M for Mayong

Mayong or Mayang, also known as the Land of Black Magic, is a village in Marigaon district, Assam, India. It lies on the bank of the river Brahmaputra, approximately 40 km (25 mi) from the city of Guwahati. Once considered the cradle of black magic in India, Mayong is a tourist attraction because of its history. The origins of the name may be based on any of several sources including the Sanskrit word Maya (illusion), the Dimasa word for an elephant (Miyong), or from maa for Mother Shakti and ongo meaning part.
Performing tantra-mantra
An article published in The Times of India titled “Spellbound: Occult a way of life in Assam’s Mayong” talks about the mysticism of Mayong. Here is an excerpt:

When Mughal general Raja Ram Singh was ordered by Aurangzeb to take an army to Assam and subdue the Ahoms in 1667, he picked up the assignment with trepidation. He didn’t fear the Ahom military might, but Assam’s fearsome reputation as a land of black magic. Mayong, a village some 40 km from Guwahati, was the deemed capital of occult.

Ram Singh took along ninth Sikh guru Teg Bahadur to ward off evil. Teg Bahadur inadvertently introduced the Sikh faith in Assam, but couldn’t save the Mughal generalissimo from defeat. The Mughals were routed in the Battle of Saraighat in 1671 and Ram Singh beat a hasty retreat, never to return. He was lucky; a few others before him did not come back alive. Ikhtiyaruddin Yuzbuk Tughril Khan, a sultan of Bengal invaded Assam in 1256-57 and perished with his army there. Alamgir Nama of Mirza Muhammad Kazim, a chronicle of the first 10 years of Emperor Aurangzeb’s reign, while talking about an invasion by Muhammad Shah in 1332 with one lakh horsemen, says, “The whole army perished in that land of witchcraft, and not a trace was left”.   

I have never visited Mayong. Like thousand of people including fellow Assamese crowd, I have just passed through the village on my way to the Pobitora Wildlife Sanctuary. People talk of Mayong in awe and also with a hint of fear. There was a time when every other villager of Mayong knew and practiced sorcery. It was a part of their daily lives. Spells/tantra-mantra were used to cover long distances in a shorter time, to get the strength of a hundred men, to cure ailments and snake-bites, to catch thieves and so on. But along with the good and beneficial magic, there is harmful magic too. And that’s why Mayong is feared. As seen in the above excerpt, Mayong was a place of power and fear. Today in Mayong, not all practitioners want to reveal themselves. Only the bej (faith healer or witch doctor) practice openly to help people. Most descendents of expert practitioners chose to destroy the manuscripts while many others keep them hidden. In general the inhabitants do not want the knowledge of the magic to go out of the village. And so they are very skeptical of outsiders. But there are others that believe that the history and knowledge of Mayong needs to be preserved and nurtured. There is a small house in the village which serves as the museum, which houses many manuscripts and items related to the magical history of Mayong.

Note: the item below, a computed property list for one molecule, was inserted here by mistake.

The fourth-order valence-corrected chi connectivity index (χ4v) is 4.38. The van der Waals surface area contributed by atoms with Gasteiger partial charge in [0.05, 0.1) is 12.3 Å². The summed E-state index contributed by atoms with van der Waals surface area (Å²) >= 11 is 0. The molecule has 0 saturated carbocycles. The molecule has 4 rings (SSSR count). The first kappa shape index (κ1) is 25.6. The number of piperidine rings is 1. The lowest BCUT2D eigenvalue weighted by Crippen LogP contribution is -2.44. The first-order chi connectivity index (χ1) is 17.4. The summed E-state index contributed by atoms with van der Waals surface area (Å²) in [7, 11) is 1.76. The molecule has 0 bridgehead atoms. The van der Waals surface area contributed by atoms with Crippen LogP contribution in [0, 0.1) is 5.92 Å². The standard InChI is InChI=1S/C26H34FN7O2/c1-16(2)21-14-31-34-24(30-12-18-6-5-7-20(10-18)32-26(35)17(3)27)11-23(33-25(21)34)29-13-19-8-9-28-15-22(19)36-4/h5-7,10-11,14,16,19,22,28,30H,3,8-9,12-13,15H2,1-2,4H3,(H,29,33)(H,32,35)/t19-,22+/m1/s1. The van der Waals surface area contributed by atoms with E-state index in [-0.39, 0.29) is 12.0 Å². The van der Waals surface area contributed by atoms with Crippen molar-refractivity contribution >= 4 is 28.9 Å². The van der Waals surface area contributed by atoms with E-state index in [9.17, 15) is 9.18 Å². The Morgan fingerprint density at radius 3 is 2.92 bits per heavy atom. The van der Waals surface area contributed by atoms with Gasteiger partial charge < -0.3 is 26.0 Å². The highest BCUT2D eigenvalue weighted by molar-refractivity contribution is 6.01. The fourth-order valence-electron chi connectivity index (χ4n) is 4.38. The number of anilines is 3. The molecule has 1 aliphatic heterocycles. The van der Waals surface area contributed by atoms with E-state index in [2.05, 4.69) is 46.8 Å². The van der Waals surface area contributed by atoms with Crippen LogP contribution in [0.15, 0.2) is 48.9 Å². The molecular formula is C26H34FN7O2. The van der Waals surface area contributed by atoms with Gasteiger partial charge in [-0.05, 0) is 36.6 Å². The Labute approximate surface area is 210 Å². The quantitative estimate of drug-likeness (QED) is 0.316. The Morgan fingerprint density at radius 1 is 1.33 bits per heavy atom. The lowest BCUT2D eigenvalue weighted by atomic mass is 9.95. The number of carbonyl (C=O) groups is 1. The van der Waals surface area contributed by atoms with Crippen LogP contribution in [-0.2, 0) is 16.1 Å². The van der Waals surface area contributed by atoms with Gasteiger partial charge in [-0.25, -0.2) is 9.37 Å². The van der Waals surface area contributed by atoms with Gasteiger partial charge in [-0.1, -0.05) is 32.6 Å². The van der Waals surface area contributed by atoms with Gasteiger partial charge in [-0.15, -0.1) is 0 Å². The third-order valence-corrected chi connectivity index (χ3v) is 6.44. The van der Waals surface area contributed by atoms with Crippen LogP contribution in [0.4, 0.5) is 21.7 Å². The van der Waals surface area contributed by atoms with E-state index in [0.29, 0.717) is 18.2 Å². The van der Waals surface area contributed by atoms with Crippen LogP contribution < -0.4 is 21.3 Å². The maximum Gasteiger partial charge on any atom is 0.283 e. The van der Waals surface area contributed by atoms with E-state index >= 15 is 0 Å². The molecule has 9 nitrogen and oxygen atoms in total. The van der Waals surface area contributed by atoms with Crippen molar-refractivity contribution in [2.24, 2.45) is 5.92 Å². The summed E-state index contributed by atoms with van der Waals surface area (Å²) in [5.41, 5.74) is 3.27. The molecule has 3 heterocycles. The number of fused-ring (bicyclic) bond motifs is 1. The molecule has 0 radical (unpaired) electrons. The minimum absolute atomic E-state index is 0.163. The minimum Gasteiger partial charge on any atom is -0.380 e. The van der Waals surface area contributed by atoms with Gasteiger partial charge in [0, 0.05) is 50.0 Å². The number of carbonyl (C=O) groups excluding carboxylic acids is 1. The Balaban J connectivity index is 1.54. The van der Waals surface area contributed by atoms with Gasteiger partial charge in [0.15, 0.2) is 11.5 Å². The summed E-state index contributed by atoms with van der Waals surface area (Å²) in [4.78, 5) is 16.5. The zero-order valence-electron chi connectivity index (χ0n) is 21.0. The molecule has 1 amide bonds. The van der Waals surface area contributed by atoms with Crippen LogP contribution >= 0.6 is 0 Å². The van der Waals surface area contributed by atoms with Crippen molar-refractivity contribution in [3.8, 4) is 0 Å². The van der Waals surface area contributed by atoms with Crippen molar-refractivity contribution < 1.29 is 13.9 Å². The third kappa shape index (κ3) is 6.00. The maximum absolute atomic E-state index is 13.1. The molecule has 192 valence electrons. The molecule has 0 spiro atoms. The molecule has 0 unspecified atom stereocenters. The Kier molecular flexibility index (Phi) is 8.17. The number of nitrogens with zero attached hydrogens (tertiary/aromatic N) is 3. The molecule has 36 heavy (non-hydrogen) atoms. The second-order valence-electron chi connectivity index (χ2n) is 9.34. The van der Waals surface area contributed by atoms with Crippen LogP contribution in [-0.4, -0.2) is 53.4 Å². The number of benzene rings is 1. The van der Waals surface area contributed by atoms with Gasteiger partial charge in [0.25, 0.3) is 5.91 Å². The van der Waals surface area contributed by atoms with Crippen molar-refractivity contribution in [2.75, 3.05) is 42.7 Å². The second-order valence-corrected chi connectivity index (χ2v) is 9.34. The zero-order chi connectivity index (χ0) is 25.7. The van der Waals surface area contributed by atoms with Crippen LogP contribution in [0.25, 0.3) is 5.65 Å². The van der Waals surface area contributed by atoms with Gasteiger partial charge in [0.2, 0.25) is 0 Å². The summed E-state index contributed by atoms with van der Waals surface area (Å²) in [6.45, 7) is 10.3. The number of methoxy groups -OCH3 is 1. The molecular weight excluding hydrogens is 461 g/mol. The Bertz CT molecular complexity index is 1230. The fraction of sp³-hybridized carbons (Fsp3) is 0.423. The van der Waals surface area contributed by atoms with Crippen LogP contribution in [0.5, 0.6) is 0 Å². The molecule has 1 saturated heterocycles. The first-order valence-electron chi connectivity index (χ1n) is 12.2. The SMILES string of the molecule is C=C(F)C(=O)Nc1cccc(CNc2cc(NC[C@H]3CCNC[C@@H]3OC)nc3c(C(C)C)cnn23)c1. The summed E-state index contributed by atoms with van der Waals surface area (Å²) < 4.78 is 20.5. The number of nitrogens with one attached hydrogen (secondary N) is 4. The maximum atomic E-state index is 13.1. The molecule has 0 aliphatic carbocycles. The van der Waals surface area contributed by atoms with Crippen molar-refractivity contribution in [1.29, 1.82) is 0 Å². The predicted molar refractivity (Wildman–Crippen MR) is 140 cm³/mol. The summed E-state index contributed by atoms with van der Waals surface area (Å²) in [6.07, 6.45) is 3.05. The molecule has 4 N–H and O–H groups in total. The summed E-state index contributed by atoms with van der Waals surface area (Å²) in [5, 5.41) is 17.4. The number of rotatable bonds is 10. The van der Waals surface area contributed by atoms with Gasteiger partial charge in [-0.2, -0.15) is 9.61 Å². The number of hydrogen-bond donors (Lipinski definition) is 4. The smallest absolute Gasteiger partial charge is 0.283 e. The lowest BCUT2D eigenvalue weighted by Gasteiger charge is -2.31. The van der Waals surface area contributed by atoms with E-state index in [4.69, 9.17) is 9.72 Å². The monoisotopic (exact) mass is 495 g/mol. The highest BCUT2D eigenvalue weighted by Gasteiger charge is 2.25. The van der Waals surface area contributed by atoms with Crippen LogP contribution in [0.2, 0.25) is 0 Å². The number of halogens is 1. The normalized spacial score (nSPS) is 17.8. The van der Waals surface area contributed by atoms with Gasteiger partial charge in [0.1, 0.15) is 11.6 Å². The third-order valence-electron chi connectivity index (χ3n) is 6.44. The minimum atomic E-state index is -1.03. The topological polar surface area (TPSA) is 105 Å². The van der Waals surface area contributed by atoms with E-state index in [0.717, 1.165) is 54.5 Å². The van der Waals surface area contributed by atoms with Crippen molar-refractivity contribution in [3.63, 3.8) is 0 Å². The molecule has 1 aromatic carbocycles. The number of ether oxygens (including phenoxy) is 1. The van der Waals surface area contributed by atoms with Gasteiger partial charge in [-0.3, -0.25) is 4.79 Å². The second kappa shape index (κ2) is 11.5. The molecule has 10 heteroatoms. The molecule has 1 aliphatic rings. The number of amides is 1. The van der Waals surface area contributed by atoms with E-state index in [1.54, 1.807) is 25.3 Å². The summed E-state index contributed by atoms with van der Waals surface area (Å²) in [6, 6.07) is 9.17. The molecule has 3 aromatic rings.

A bej at work
Award-winning film critic-turned-filmmaker Utpal Borpujari has put Mayong on celluloid in a film called “Mayong:Myth/Reality“. I am sharing the documentary film below. It also has a dedicated facebook page.   

Even after hundreds of years, Mayong spells magic and mystery. Try to watch the above film at leisure to learn more about the little magical haven.

I am taking part in the Blogging From A to Z Challenge [April 2014].

Information and articles on Mayong:

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